QSA ID 611079:Acts of the Parliament of Queensland:  VOL 11, 38 & 39 VIC
News of the day


Wednesday 8 September 1880, page 2


It has been already announced that among other festivities Roma will celebrate the opening of the railway line to the town with a day's racing on the 17th instant. We have been shown a telegram from Mr. W. Gaynor, the hon. secretary of the Western Queensland Racing Club, in which it is stated that all horses entered for these races will have free passage by rail both ways. This ought to be a great inducement to owners to nominate.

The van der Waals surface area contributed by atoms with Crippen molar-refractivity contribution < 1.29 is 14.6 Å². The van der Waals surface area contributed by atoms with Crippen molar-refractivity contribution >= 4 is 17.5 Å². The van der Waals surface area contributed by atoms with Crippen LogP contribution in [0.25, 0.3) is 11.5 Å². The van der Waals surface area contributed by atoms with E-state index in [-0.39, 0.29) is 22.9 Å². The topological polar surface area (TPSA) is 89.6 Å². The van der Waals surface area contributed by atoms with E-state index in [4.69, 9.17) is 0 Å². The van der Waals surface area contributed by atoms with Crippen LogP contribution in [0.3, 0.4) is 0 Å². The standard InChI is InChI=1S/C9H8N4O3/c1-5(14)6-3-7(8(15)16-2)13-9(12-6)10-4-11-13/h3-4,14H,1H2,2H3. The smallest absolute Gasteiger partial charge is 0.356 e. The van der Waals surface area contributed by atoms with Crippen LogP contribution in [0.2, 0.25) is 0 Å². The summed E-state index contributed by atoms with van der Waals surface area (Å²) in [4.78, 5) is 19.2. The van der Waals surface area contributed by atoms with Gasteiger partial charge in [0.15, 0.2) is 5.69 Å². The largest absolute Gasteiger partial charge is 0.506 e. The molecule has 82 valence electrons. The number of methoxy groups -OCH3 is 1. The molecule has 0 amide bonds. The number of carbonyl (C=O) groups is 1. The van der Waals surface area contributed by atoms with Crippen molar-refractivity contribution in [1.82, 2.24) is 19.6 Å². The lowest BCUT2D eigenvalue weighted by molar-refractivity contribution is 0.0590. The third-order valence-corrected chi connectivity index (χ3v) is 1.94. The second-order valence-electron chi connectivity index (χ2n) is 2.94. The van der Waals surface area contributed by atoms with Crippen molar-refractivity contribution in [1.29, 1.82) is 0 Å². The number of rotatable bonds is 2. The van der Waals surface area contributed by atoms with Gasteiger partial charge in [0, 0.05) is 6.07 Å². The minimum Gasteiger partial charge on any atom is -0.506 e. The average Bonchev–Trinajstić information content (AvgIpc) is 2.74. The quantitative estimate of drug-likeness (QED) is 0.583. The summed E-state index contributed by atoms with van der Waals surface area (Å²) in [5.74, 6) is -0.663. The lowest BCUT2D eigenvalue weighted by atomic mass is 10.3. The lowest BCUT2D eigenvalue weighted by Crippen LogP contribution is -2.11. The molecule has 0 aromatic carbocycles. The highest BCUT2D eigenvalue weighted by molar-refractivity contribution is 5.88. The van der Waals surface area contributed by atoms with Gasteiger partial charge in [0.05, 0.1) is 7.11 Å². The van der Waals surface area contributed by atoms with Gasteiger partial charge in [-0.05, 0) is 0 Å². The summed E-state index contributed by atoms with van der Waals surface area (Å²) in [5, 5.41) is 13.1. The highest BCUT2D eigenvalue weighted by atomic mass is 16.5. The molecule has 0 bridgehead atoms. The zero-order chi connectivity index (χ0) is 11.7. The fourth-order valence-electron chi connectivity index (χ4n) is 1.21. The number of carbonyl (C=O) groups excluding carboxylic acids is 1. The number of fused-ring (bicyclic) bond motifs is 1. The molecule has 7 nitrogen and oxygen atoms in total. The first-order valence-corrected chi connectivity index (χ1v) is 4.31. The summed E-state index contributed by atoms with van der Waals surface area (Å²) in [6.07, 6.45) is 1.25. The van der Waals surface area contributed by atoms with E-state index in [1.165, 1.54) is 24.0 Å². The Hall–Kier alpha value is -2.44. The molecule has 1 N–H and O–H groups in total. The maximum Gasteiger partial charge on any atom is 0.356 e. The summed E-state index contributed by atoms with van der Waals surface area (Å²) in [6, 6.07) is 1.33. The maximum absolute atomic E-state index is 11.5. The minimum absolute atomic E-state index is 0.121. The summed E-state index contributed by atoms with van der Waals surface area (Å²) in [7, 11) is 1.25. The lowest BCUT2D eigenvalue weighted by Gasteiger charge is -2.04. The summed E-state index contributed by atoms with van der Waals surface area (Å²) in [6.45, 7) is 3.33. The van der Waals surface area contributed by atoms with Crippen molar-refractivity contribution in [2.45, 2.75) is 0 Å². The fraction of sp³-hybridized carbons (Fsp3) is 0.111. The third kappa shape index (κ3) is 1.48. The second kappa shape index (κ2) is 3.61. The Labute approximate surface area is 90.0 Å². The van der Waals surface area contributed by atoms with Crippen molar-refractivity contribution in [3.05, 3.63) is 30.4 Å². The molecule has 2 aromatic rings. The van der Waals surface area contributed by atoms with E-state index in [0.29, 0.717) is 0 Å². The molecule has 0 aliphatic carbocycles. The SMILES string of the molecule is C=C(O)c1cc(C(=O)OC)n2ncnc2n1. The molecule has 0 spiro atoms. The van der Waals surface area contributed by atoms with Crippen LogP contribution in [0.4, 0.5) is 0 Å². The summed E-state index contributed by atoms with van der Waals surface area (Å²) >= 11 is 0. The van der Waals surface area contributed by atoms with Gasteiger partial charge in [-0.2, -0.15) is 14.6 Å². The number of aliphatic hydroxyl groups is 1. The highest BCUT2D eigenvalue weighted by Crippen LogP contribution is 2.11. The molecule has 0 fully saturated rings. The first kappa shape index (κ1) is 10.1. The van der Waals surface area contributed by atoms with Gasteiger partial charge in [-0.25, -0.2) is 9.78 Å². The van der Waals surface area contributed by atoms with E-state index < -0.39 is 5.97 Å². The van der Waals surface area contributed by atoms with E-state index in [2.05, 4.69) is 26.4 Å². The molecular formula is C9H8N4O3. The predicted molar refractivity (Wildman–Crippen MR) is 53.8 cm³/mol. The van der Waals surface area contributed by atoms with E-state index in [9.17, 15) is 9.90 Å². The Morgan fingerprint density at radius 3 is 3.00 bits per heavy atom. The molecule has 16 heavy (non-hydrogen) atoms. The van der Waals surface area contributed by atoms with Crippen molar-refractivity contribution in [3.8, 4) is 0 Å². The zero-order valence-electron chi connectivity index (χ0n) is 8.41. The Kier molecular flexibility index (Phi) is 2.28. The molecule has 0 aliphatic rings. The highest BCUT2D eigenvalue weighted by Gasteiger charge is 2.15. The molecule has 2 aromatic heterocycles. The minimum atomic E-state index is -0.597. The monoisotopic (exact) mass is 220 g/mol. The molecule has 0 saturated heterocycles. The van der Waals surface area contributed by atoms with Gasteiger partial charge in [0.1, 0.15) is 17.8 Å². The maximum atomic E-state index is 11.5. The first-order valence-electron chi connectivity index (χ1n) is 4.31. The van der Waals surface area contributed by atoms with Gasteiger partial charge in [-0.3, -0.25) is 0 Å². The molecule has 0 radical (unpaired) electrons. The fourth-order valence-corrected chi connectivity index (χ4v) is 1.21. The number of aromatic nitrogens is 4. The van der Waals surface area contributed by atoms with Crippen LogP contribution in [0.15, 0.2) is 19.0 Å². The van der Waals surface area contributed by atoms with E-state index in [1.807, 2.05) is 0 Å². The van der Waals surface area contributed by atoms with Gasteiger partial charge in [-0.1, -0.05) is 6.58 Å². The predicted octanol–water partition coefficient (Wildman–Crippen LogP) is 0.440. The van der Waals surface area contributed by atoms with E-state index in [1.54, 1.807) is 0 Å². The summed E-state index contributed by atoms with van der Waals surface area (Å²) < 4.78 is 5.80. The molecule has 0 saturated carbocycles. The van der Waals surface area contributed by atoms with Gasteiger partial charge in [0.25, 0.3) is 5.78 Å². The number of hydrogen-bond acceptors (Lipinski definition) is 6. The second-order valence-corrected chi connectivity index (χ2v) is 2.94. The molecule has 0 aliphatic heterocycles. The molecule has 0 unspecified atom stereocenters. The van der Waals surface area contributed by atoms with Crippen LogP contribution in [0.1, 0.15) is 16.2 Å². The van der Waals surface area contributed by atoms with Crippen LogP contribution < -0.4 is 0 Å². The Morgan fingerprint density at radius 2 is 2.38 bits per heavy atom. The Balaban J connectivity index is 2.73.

Throughout the latter half of the 19th century railway construction to open up potential pastoral and agricultural districts of Queensland loomed large in government policy. Railways were expensive, requiring massive injections of overseas capital, and it is not surprising that many leading politicians looked to the North American practice of issuing land grants to private railway companies. This became the basis of the Continental Railway Bill which was introduced into parliament by Secretary of Railways, Sir Thomas McIlwraith, in 1875. McIlwraith proposed that the government should accept an offer by Collier and Company to build a railway from Dalby to the Gulf of Carpentaria via Roma in exchange for generous land grants. The heated debate which followed included allegations that McIlwraith held financial interests in the private company, but negotiations finally broke down after a representative from Collier and Company inspected the route from Dalby to Roma and demanded cash and debentures from the government. As this was deemed unacceptable, the Bill was altered to become the Western Railway Bill which allowed the government to build its own railway as far as Roma. The extension was officially opened on 16 September 1880 and while private railways became a reality in limited mining and timber operations, all main lines henceforth remained a government responsibility.


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